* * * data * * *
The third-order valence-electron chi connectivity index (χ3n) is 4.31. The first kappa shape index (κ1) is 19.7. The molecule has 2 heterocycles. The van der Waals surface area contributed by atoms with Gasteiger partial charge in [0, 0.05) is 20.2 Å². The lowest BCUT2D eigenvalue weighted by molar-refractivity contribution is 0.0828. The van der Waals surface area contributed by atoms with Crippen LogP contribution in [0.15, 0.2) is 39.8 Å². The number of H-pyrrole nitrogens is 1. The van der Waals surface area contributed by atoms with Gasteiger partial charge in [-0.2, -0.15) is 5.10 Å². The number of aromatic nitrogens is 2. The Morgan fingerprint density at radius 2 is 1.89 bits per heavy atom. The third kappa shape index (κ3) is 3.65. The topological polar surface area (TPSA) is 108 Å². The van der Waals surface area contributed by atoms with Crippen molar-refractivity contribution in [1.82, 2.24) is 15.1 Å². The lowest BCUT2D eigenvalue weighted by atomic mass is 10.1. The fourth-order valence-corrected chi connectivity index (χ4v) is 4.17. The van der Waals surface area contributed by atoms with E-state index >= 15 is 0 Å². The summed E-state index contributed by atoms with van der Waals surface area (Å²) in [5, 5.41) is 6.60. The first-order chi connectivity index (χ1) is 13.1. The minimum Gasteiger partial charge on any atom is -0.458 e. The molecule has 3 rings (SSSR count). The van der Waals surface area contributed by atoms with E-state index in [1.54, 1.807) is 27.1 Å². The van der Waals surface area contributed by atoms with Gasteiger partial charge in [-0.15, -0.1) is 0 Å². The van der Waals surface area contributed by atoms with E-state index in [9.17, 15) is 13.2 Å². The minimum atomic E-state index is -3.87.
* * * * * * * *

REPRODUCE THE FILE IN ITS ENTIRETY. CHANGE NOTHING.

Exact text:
The third-order valence-electron chi connectivity index (χ3n) is 4.31. The first kappa shape index (κ1) is 19.7. The molecule has 2 heterocycles. The van der Waals surface area contributed by atoms with Gasteiger partial charge in [0, 0.05) is 20.2 Å². The lowest BCUT2D eigenvalue weighted by molar-refractivity contribution is 0.0828. The van der Waals surface area contributed by atoms with Crippen LogP contribution in [0.15, 0.2) is 39.8 Å². The number of H-pyrrole nitrogens is 1. The van der Waals surface area contributed by atoms with Gasteiger partial charge in [-0.2, -0.15) is 5.10 Å². The number of aromatic nitrogens is 2. The Morgan fingerprint density at radius 2 is 1.89 bits per heavy atom. The third kappa shape index (κ3) is 3.65. The topological polar surface area (TPSA) is 108 Å². The van der Waals surface area contributed by atoms with Crippen molar-refractivity contribution in [1.82, 2.24) is 15.1 Å². The lowest BCUT2D eigenvalue weighted by atomic mass is 10.1. The fourth-order valence-corrected chi connectivity index (χ4v) is 4.17. The van der Waals surface area contributed by atoms with E-state index >= 15 is 0 Å². The summed E-state index contributed by atoms with van der Waals surface area (Å²) in [5, 5.41) is 6.60. The first-order chi connectivity index (χ1) is 13.1. The minimum Gasteiger partial charge on any atom is -0.458 e. The molecule has 3 rings (SSSR count). The van der Waals surface area contributed by atoms with E-state index in [1.54, 1.807) is 27.1 Å². The van der Waals surface area contributed by atoms with Gasteiger partial charge in [-0.15, -0.1) is 0 Å². The van der Waals surface area contributed by atoms with E-state index in [9.17, 15) is 13.2 Å². The minimum atomic E-state index is -3.87.